Although the beginnings of the circus date back to ancient Rome, the modern circus was first developed in 18th century Europe. In the 1790′s Englishman Johh Bill Ricketts promised to open a circus in the newly formed Unites States, and
on April 3, 1793 he produced the first performance in Philadelphia. This early circus emphasized equestrian feats and was geared toward adults unlike today’s family shows. Later, in the 1800s “freak shows” and exotic animals were introduced to the menagerie. Although the exploitation of conjoined twins, individuals with microcephaly, bearded women, and their sideshow brethren came under fire years ago, the treatment of animals in the circus continues to be a controversial topic. Still, in spite of the circus’s sometimes litigious background, clowns, cotton candy, and the three-ring show are still treasured by families, and particularly children, across these United States.
Fourteen years ago I graduated from Woodbridge Senior High School in Woodbridge, Va. I believe the 9-12 school was, at the time, the largest in Virginia if not the largest on the East Coast, with a population of somewhere around 3,000 students. I loved going to a big school because it offered a variety of electives to choose from, and an opportunity to meet many different types of people. But there was another bonus that came once a year — the circus! Because the school’s parking lot was giant, and in a prime location, the Clyde Beatty-Cole Bros. Circus would pitch their big top on our asphalt each spring. On a couple of occasions our teachers allowed us to go out to the lot to watch the animals during class time, especially if the activity could be considered even loosely related to our course curriculum (the first time I went out was during my freshman biology class). I remember the tigers and elephants, and how beautiful they were — and begging my obliging mom to take me to the show!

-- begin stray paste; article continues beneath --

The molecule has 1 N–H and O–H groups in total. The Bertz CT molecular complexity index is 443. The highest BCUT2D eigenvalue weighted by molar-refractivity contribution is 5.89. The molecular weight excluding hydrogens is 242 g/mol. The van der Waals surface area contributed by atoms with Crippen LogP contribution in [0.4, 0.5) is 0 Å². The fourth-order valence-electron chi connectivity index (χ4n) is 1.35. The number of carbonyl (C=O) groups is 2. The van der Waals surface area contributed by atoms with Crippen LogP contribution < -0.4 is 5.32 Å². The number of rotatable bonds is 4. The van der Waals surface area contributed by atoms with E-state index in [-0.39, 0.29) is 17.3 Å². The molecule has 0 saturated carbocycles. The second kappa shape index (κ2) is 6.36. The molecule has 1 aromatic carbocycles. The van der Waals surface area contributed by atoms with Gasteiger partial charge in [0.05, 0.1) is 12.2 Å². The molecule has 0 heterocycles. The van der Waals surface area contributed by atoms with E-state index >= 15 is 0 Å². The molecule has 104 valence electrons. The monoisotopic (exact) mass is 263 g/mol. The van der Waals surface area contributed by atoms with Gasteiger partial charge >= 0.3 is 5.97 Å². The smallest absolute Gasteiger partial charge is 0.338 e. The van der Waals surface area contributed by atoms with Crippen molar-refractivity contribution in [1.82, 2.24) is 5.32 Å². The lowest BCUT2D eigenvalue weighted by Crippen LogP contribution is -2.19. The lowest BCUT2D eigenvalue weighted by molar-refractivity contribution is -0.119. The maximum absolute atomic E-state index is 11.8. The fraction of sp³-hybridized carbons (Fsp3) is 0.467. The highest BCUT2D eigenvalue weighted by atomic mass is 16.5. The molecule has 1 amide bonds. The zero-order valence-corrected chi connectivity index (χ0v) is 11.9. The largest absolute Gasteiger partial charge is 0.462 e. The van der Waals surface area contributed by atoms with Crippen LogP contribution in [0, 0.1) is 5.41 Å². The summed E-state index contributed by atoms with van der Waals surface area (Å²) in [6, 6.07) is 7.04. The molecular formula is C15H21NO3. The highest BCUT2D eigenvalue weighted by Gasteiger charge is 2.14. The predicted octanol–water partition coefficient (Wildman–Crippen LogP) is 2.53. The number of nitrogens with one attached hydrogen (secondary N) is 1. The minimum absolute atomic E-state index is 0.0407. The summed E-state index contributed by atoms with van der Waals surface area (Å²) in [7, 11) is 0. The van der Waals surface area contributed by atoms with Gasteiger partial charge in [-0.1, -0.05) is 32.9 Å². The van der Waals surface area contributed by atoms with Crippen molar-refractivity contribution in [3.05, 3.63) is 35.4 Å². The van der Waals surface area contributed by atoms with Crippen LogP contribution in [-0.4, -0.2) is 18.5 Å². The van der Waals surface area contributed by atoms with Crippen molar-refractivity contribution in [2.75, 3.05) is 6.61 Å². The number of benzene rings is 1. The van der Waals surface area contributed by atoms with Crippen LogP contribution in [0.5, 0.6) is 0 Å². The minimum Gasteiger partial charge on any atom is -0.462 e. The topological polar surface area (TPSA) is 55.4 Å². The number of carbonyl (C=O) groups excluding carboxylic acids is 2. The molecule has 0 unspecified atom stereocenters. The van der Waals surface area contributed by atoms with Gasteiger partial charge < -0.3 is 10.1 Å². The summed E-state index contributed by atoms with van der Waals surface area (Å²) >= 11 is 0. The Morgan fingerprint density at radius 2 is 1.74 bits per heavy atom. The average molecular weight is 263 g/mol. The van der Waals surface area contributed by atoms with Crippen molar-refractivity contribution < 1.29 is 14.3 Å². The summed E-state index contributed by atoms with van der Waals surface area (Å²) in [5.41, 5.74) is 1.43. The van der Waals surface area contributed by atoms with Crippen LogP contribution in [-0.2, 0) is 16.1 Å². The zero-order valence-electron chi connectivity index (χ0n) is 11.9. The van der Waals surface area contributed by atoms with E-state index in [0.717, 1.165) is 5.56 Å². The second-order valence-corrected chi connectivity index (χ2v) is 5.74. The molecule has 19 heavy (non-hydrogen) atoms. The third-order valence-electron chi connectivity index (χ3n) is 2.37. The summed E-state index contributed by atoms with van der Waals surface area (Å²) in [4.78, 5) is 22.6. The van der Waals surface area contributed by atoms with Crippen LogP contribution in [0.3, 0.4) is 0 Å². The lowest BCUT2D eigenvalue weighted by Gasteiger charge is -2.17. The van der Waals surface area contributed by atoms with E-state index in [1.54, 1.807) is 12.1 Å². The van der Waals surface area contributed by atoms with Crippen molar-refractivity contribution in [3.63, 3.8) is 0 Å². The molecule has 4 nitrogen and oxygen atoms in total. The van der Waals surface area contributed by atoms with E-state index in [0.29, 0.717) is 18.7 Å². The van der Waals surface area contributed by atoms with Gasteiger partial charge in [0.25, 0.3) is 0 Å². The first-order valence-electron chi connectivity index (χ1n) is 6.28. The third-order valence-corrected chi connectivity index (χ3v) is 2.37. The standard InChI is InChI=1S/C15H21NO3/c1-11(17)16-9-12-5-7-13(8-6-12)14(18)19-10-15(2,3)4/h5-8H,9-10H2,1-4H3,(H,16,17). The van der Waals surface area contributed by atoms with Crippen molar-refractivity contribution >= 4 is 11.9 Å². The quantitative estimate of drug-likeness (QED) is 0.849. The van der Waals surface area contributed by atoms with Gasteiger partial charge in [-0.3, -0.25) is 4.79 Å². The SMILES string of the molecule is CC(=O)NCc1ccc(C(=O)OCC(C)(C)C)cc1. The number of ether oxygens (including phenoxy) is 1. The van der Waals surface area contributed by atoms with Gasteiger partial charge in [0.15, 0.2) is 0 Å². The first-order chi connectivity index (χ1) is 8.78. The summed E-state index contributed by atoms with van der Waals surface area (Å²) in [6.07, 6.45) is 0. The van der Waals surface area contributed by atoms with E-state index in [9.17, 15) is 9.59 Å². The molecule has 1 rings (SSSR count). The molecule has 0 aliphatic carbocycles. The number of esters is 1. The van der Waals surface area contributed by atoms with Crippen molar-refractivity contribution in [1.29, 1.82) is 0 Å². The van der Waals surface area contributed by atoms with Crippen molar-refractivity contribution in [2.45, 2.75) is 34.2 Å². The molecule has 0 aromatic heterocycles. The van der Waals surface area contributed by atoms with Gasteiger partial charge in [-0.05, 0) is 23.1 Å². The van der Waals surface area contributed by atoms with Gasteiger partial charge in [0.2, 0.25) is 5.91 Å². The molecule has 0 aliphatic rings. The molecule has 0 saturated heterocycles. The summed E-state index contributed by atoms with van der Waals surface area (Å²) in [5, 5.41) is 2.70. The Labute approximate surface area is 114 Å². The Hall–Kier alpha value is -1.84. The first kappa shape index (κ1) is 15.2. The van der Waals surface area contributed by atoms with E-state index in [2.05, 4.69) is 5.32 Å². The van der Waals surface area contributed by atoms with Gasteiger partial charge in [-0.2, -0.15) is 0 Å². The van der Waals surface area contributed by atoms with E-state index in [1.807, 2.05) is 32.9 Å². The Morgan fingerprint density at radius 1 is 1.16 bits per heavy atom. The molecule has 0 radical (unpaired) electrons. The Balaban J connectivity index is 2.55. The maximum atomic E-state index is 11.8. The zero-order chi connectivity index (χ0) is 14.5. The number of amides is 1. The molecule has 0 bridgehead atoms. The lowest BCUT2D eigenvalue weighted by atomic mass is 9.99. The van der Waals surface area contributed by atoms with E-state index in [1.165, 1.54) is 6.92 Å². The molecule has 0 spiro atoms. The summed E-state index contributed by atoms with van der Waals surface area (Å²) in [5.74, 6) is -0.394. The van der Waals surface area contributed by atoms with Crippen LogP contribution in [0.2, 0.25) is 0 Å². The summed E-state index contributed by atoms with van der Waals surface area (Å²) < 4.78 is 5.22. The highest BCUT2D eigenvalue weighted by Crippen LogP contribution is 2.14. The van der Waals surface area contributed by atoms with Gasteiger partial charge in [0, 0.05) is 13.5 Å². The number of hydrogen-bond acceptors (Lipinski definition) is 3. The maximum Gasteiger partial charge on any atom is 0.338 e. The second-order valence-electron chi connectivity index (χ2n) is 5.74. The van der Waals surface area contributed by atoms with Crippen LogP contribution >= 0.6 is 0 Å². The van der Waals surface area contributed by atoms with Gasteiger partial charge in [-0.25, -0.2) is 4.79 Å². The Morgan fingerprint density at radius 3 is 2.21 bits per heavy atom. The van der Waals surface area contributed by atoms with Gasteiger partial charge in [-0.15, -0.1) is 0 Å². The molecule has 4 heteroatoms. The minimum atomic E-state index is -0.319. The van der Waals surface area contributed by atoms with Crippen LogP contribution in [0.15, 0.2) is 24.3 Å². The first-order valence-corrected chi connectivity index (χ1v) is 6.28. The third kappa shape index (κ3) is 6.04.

Now that I’m a little older I have mixed feelings about the circus. I am absolutely amazed by the artistry and incredible feats accomplished by the human mind and body, which probably explains why I see Circque Du Soleil’s La Nouba ever time I go to Orlando. But while I can leave La Nouba and its all-human cast with a smile on my face, I feel a little sad after seeing other shows with animal performers. Like most people, I’m a proponent of animal rehabilitation, and I understand that sometimes this means an animal may not be eligible for re-release into the wild, but I can’t understand caging wild animals that should be free, or forcing them to work. Some animals enjoy work, but somehow I think job satisfaction doesn’t take priority over freedom.